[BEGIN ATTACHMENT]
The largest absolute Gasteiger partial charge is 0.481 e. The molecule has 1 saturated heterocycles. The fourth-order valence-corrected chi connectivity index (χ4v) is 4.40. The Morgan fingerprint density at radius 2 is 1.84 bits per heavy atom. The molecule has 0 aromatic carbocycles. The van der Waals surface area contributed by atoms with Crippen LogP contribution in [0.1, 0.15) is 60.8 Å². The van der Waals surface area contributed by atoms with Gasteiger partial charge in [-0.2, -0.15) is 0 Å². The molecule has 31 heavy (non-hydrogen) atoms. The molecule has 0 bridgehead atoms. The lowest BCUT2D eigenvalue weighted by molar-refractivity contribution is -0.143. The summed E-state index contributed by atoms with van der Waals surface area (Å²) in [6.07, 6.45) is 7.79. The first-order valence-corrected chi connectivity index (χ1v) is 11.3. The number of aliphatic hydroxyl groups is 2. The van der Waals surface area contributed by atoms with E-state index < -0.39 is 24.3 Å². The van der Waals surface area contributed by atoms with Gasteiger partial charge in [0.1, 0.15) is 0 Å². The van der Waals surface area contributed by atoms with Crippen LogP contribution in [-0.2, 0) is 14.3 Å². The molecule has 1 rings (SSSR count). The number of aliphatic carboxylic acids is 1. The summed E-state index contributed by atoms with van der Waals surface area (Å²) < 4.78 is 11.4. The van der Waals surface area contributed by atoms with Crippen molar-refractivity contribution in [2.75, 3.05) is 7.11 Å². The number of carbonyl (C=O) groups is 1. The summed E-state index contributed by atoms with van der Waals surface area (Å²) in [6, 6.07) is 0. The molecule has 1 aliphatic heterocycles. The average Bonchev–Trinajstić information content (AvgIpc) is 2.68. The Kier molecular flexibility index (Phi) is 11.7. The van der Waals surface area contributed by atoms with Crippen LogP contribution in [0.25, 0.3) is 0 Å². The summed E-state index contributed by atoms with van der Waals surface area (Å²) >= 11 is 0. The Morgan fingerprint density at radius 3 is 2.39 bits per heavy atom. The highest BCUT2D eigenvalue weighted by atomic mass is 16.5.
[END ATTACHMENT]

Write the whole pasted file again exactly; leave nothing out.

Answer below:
The largest absolute Gasteiger partial charge is 0.481 e. The molecule has 1 saturated heterocycles. The fourth-order valence-corrected chi connectivity index (χ4v) is 4.40. The Morgan fingerprint density at radius 2 is 1.84 bits per heavy atom. The molecule has 0 aromatic carbocycles. The van der Waals surface area contributed by atoms with Crippen LogP contribution in [0.1, 0.15) is 60.8 Å². The van der Waals surface area contributed by atoms with Gasteiger partial charge in [-0.2, -0.15) is 0 Å². The molecule has 31 heavy (non-hydrogen) atoms. The molecule has 0 bridgehead atoms. The lowest BCUT2D eigenvalue weighted by molar-refractivity contribution is -0.143. The summed E-state index contributed by atoms with van der Waals surface area (Å²) in [6.07, 6.45) is 7.79. The first-order valence-corrected chi connectivity index (χ1v) is 11.3. The number of aliphatic hydroxyl groups is 2. The van der Waals surface area contributed by atoms with E-state index < -0.39 is 24.3 Å². The van der Waals surface area contributed by atoms with Gasteiger partial charge in [0.1, 0.15) is 0 Å². The van der Waals surface area contributed by atoms with Crippen LogP contribution in [-0.2, 0) is 14.3 Å². The molecule has 1 rings (SSSR count). The number of aliphatic carboxylic acids is 1. The summed E-state index contributed by atoms with van der Waals surface area (Å²) < 4.78 is 11.4. The van der Waals surface area contributed by atoms with Crippen molar-refractivity contribution in [2.75, 3.05) is 7.11 Å². The number of carbonyl (C=O) groups is 1. The summed E-state index contributed by atoms with van der Waals surface area (Å²) in [6, 6.07) is 0. The molecule has 1 aliphatic heterocycles. The average Bonchev–Trinajstić information content (AvgIpc) is 2.68. The Kier molecular flexibility index (Phi) is 11.7. The van der Waals surface area contributed by atoms with Crippen LogP contribution in [0.25, 0.3) is 0 Å². The summed E-state index contributed by atoms with van der Waals surface area (Å²) >= 11 is 0. The Morgan fingerprint density at radius 3 is 2.39 bits per heavy atom. The highest BCUT2D eigenvalue weighted by atomic mass is 16.5.